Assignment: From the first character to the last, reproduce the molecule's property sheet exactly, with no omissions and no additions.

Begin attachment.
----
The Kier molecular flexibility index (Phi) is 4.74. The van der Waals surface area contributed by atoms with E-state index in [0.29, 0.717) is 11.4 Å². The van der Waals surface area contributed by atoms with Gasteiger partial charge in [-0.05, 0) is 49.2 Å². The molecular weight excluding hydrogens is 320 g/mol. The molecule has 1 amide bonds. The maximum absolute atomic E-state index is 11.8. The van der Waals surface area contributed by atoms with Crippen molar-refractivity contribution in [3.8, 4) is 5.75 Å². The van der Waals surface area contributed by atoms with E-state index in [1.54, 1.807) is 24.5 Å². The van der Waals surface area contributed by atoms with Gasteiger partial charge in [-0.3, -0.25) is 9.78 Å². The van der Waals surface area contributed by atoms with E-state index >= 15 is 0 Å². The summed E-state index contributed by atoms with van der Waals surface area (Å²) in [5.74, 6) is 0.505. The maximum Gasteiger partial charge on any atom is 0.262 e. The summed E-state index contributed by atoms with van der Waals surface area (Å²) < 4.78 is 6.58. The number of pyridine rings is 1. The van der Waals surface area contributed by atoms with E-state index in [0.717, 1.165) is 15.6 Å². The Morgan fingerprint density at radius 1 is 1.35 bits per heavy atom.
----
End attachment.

The Kier molecular flexibility index (Phi) is 4.74. The van der Waals surface area contributed by atoms with E-state index in [0.29, 0.717) is 11.4 Å². The van der Waals surface area contributed by atoms with Gasteiger partial charge in [-0.05, 0) is 49.2 Å². The molecular weight excluding hydrogens is 320 g/mol. The molecule has 1 amide bonds. The maximum absolute atomic E-state index is 11.8. The van der Waals surface area contributed by atoms with Crippen molar-refractivity contribution in [3.8, 4) is 5.75 Å². The van der Waals surface area contributed by atoms with E-state index in [1.54, 1.807) is 24.5 Å². The van der Waals surface area contributed by atoms with Gasteiger partial charge in [-0.3, -0.25) is 9.78 Å². The van der Waals surface area contributed by atoms with E-state index >= 15 is 0 Å². The summed E-state index contributed by atoms with van der Waals surface area (Å²) in [5.74, 6) is 0.505. The maximum Gasteiger partial charge on any atom is 0.262 e. The summed E-state index contributed by atoms with van der Waals surface area (Å²) < 4.78 is 6.58. The number of pyridine rings is 1. The van der Waals surface area contributed by atoms with E-state index in [0.717, 1.165) is 15.6 Å². The Morgan fingerprint density at radius 1 is 1.35 bits per heavy atom.